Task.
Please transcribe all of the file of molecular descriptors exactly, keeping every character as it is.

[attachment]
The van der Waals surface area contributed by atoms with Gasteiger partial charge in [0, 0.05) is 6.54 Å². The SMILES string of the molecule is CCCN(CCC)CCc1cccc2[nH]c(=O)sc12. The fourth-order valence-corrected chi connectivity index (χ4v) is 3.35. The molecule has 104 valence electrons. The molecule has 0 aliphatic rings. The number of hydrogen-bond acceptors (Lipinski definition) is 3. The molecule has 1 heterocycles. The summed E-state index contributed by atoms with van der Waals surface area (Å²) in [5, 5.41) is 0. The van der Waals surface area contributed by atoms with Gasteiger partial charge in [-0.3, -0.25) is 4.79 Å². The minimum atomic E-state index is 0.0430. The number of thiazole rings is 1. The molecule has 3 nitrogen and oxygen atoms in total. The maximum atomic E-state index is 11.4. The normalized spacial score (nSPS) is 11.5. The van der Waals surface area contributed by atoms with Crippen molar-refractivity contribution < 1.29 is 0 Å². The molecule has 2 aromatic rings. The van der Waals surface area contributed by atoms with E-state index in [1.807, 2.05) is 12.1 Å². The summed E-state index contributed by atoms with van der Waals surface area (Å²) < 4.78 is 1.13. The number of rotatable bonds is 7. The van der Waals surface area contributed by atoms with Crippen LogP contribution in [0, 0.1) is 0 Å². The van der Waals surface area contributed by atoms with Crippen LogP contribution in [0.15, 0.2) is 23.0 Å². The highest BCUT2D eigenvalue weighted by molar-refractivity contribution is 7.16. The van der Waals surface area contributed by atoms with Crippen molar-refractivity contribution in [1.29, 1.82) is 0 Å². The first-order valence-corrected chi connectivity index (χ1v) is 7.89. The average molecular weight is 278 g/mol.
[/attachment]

The van der Waals surface area contributed by atoms with Gasteiger partial charge in [0, 0.05) is 6.54 Å². The SMILES string of the molecule is CCCN(CCC)CCc1cccc2[nH]c(=O)sc12. The fourth-order valence-corrected chi connectivity index (χ4v) is 3.35. The molecule has 104 valence electrons. The molecule has 0 aliphatic rings. The number of hydrogen-bond acceptors (Lipinski definition) is 3. The molecule has 1 heterocycles. The summed E-state index contributed by atoms with van der Waals surface area (Å²) in [5, 5.41) is 0. The van der Waals surface area contributed by atoms with Gasteiger partial charge in [-0.3, -0.25) is 4.79 Å². The minimum atomic E-state index is 0.0430. The number of thiazole rings is 1. The molecule has 3 nitrogen and oxygen atoms in total. The maximum atomic E-state index is 11.4. The normalized spacial score (nSPS) is 11.5. The van der Waals surface area contributed by atoms with Crippen molar-refractivity contribution < 1.29 is 0 Å². The molecule has 2 aromatic rings. The van der Waals surface area contributed by atoms with E-state index in [1.807, 2.05) is 12.1 Å². The summed E-state index contributed by atoms with van der Waals surface area (Å²) < 4.78 is 1.13. The number of rotatable bonds is 7. The van der Waals surface area contributed by atoms with Crippen LogP contribution in [0, 0.1) is 0 Å². The van der Waals surface area contributed by atoms with Crippen LogP contribution in [0.15, 0.2) is 23.0 Å². The highest BCUT2D eigenvalue weighted by molar-refractivity contribution is 7.16. The van der Waals surface area contributed by atoms with Crippen molar-refractivity contribution in [1.29, 1.82) is 0 Å². The first-order valence-corrected chi connectivity index (χ1v) is 7.89. The average molecular weight is 278 g/mol.